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Physical Derivation of Series Reflection Coefficient

Physically, the force-wave reflection coefficient seen at port $ i$ of a series adaptor is due to an impedance step from $ R_i$ , that of the port interface, to a new impedance consisting of the series combination of all other port impedances meeting at the junction. Let

$\displaystyle R_J(i) \isdef \sum_{i\neq j} R_i \protect$ (F.42)

denote this series combination. Then we must have, as in Eq.(F.22),

$\displaystyle \rho_i = \frac{R_J(i)-R_i}{R_J(i)+R_i}$ (F.43)

Let's check this ``physical'' derivation against the formal definition Eq.(F.38) leading to $ \rho^v_i = \beta_i - 1$ in Eq.(F.40). Define the total junction impedance as

$\displaystyle R_J \isdef \sum_{j=1}^N R_j

This is the series combination of all impedances connected to the junction. Then by Eq.(F.42), $ R_J = R_i + R_J(i)$ for all $ i$ . From Eq.(F.33), the velocity reflection coefficient is given by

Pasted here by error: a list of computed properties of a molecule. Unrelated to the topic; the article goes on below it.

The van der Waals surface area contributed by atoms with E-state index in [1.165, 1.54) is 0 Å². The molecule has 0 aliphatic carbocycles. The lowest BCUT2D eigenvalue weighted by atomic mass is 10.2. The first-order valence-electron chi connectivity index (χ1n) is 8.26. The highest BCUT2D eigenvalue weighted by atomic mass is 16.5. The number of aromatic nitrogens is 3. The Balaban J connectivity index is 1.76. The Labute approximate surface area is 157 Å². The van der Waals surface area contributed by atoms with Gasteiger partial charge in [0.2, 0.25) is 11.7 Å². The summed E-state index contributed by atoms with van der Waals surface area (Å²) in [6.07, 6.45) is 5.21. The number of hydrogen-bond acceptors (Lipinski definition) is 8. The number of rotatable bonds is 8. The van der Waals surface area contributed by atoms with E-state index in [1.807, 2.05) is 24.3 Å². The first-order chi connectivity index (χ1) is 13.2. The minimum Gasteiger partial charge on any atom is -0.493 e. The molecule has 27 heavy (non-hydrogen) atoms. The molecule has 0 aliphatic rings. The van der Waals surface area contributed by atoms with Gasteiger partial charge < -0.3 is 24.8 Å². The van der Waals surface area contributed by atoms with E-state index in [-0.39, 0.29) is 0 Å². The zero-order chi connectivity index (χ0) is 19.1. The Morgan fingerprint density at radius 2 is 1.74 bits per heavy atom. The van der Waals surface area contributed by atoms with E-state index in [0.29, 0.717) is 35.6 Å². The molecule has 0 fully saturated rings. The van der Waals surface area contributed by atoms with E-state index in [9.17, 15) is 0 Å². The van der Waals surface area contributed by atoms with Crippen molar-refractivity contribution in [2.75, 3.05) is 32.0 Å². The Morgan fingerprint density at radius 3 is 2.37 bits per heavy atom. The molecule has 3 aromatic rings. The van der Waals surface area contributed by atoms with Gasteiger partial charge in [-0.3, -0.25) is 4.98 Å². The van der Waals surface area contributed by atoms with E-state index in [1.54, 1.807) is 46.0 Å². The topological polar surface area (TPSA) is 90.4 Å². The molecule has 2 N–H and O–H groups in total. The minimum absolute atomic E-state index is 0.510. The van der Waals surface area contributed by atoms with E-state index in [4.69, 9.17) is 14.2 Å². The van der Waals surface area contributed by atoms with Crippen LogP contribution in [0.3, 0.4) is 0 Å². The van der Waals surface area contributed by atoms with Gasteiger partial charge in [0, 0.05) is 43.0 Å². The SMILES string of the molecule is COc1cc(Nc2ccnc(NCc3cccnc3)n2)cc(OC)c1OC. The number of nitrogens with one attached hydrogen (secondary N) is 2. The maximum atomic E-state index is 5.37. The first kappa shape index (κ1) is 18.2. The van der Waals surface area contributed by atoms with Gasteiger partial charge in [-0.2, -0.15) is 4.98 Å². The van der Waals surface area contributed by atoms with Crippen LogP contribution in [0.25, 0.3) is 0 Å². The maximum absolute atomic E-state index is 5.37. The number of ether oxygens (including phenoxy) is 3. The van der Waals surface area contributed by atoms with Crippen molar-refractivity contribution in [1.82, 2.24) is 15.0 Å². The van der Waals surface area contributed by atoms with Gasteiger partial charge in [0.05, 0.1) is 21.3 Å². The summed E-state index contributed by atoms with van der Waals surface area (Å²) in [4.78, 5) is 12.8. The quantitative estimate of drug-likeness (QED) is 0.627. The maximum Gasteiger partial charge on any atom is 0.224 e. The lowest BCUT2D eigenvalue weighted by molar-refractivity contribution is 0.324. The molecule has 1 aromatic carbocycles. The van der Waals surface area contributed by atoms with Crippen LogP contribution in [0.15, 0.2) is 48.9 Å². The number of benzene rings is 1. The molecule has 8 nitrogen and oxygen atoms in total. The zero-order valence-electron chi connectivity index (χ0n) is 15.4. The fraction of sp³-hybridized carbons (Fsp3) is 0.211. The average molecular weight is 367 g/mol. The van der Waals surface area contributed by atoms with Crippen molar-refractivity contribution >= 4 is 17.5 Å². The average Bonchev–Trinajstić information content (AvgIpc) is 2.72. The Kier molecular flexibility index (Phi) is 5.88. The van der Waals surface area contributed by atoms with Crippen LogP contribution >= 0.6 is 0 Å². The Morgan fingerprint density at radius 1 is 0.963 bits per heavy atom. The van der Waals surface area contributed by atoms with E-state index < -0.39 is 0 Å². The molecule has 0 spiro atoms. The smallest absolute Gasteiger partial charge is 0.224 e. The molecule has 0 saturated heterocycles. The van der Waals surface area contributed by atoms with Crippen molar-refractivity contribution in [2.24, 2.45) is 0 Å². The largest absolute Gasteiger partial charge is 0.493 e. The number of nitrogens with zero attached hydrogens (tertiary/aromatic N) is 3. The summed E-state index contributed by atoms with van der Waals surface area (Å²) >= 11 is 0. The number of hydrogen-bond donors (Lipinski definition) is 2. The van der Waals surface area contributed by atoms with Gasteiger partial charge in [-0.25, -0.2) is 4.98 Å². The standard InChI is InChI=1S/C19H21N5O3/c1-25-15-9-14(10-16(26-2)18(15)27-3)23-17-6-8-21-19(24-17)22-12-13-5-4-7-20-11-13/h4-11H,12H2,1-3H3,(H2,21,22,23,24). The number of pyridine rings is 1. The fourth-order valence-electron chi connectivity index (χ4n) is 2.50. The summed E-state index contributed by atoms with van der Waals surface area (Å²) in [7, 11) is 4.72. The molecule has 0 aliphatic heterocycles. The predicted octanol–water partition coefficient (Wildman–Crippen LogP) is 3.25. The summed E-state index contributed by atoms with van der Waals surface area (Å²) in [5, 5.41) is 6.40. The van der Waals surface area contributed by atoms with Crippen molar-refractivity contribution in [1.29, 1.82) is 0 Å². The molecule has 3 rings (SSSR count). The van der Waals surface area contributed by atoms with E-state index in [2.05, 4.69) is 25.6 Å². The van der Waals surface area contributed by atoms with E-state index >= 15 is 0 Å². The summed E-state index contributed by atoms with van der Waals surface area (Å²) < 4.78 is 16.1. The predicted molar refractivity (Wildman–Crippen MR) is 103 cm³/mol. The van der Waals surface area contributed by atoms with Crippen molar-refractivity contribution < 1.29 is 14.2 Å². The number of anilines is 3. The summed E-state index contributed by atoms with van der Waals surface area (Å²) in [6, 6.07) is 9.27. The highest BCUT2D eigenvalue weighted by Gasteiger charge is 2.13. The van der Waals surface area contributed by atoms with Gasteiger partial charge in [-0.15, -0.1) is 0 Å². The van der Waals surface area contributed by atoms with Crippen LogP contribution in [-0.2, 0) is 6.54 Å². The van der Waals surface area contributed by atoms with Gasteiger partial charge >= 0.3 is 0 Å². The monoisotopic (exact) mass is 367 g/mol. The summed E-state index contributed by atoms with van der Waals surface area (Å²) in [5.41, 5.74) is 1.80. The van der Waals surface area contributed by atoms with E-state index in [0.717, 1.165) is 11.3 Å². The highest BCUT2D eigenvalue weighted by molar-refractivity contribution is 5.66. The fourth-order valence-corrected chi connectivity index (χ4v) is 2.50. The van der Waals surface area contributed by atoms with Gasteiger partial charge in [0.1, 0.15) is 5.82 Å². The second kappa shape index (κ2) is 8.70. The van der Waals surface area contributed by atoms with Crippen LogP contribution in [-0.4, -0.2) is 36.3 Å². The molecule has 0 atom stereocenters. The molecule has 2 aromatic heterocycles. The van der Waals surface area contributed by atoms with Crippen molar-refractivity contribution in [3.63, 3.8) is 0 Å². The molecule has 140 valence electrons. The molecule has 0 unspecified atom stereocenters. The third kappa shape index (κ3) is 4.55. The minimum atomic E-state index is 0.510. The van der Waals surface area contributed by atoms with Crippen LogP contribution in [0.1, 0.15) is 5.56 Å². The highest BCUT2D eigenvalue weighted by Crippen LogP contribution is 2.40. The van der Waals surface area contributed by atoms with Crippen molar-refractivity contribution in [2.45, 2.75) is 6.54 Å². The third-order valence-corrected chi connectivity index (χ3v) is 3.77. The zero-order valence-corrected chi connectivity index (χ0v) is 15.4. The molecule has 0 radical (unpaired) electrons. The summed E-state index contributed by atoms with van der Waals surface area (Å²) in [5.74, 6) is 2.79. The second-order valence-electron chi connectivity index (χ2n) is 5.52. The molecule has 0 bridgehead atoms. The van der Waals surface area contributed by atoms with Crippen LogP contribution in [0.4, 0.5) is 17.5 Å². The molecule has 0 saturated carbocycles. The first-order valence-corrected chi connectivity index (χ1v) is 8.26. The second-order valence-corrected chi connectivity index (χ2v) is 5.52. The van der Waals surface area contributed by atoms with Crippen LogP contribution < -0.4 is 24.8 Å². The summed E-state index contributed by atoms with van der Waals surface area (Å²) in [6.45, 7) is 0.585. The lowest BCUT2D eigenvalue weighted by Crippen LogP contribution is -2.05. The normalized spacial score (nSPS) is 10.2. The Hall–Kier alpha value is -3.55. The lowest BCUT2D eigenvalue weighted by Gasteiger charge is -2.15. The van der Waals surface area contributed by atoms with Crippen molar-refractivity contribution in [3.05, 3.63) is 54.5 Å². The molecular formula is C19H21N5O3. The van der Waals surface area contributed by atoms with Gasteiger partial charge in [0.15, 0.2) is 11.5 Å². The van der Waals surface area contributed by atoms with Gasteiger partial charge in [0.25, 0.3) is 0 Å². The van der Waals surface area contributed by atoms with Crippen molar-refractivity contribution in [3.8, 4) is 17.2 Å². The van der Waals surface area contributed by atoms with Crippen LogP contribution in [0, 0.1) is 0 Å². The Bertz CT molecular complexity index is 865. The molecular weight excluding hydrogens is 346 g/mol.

\rho^v_i &\isdef & \beta_i - 1
\;\isdef \; \frac{2R_i}{R_J} - 1\\
&\isdef & \frac{2R_i - R_J}{R_J}
\;=\; \frac{2R_i - \left[R_i + R_J(i)\right]}{R_i + R_J(i)}\\
&=& \frac{R_i - R_J(i)}{R_i + R_J(i)}\\
&=& -\rho_i


$\displaystyle \rho^v_i\isdef \frac{v^{-}_i(n)}{v^{+}_i(n)} = \frac{-f^{{-}}_i(n)/R_i}{f^{{+}}_i(n)/R_i}
= - \frac{f^{{-}}_i(n)}{f^{{+}}_i(n)} \isdef -\rho_i

the result follows.

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``Physical Audio Signal Processing'', by Julius O. Smith III, W3K Publishing, 2010, ISBN 978-0-9745607-2-4
Copyright © 2023-08-20 by Julius O. Smith III
Center for Computer Research in Music and Acoustics (CCRMA),   Stanford University